Sir Tobie. En buvant à la santé de ma nièce: je veux boire à sa santé tant qu'il y aura un passage dans mon gosier et du vin en Illyrie: il est un lâche et un chapon celui qui ne veut pas boire à la santé de ma nièce jusqu'à ce que la cervelle lui tourne comme un sabot de paroisse.
LA DOUZIÈME NUIT.-Acte I. Scène 111.
CELIA, ROSALIND, AND AUDREY.
Celia. My sweet Rose, my dear Rose, be merry.
Rosalind. From henceforth I will, coz, and devise sports. Let me see-What think you of falling in love? THE interest of As You Like It depends on the varied fortunes of ROSALIND and CELIA. The father of ROSALIND has been banished from his kingdom by his brother, CELIA'S father; but an intimate affection subsists between the two cousins, and they remain inseparable, despite of the alienation of their parents.
ORLANDO, the youngest son of Sir ROWLAND DE BOIS, an intimate friend of ROSALIND'S father, appears, however, on the scene; and, by his manly prowess in defeating a noted wrestler, gains both the notice and heart of ROSALIND, who rewards him by giving him a chain she had been wearing. Being dependent on a cruel brother, OLIVER, he has but a short-lived happiness, and so flees to the forest of Arden, in hopes of being retained amongst the followers of ROSALIND's father, who had there taken refuge.
The father of CELIA becoming jealous of her attachment to ROSALIND, orders the latter to depart from his dominions. The cousins, however, will not be parted; and, therefore, make their escape to Arden, ROSALIND being disguised as a hunter; they are accompanied by TOUCHSTONE, a "fool" attached to the court. CELIA changes her name to ALIENA, and travels as sister to ROSALIND. ORLANDO, wandering in the forest, hangs on a tree a copy of verses in praise of ROSALIND, who finds them. CELIA happens to pick up another, and also discovers the writer, ORLANDO.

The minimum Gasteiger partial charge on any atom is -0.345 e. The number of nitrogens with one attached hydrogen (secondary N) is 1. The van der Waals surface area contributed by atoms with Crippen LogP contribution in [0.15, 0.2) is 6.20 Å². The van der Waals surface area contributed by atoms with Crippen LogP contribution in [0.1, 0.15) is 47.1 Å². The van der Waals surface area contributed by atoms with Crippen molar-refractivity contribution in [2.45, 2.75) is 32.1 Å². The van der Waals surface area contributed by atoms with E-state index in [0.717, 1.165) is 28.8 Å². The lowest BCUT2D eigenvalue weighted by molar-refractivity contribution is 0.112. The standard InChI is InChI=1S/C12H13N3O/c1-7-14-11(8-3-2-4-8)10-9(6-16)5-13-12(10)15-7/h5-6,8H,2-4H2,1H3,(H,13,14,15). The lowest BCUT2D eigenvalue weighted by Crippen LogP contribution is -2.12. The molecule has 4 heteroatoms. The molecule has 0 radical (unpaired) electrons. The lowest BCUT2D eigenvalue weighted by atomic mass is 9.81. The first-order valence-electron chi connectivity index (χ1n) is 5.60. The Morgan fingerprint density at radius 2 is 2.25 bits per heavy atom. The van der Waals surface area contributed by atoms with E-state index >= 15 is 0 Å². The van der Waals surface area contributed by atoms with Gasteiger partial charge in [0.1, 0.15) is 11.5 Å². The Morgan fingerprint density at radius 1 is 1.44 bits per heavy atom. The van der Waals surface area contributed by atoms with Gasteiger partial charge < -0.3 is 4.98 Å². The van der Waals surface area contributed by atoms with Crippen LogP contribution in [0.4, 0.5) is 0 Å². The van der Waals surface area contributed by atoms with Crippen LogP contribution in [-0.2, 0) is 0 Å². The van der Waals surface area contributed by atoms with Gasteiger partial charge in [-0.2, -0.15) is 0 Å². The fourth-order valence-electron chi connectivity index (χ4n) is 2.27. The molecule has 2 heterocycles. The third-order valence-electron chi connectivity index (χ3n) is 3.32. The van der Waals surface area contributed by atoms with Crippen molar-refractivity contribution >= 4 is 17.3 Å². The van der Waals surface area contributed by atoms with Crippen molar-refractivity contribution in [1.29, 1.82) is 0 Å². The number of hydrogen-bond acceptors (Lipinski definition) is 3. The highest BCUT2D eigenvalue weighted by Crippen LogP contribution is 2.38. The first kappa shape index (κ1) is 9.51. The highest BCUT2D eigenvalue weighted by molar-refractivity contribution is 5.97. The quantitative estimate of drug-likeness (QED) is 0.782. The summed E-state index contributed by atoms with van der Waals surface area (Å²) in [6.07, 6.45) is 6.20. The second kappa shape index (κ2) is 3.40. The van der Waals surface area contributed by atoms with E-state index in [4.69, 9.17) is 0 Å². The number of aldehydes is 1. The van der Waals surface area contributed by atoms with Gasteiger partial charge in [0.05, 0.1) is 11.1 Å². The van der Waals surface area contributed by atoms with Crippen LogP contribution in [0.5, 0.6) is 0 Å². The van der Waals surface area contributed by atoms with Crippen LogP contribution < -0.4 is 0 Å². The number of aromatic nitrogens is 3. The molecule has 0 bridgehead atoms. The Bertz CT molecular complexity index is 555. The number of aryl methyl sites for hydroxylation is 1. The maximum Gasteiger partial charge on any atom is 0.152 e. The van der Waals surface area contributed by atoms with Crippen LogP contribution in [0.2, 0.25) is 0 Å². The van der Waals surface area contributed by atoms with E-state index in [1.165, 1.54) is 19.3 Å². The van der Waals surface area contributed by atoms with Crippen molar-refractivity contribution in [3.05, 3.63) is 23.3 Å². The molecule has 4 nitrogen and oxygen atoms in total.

ROSALIND, maintaining her disguise, is mistaken by him for a forester, and most adroitly forces him to a full confession of his love for her. From time to time she pursues this deceit, and, without mercy, torments ORLANDO in his love-sick condition. She persuades him to address her as if she were ROSALIND; but he, not perceiving the reality, falls into frequent neglect, for which she sharply chides him.
OLIVER, ORLANDO's brother, having been banished, is accidentally rescued by ORLANDO, in the forest, from an attack by a lioness, and is sent to ROSALIND, to excuse ORLANDO in not keeping an appointment with her. This leads to OLIVER discovering himself to the cousins; and, what is still better, of falling in love with CELIA.
ROSALIND now resolves to drop her disguise towards ORLANDO. She promises him that, on the day of CELIA'S marriage, he shall marry his ROSALIND. Meanwhile, ORLANDO has been a frequent guest at her father's table in another part of the forest. He still has not the least idea that ROSALIND really stands before him, and herself promises this realisation of his heartfelt desires.
On the morrow, CELIA and OLIVER, with TOUCHSTONE and AUDREY a young shepherdess whom he has met with in the forest, and is going to marry—and two rustics, SILVIUS and PHOEBE, repair to the place where ROSALIND'S father and his attendants are living. PHOEBE had long resisted the advances of SILVIUS, and had fallen in love with ROSALIND, mistaking her, as had ORLANDO, for a forester. She had exacted a promise from ROSALIND, that she would marry no other woman but her.
ROSALIND, however, enters, in woman's attire, in presence of all, and thus declares herself:
"I'll have no father if you be not he; (To the Duke.)
And the marriage of each couple ends the scene.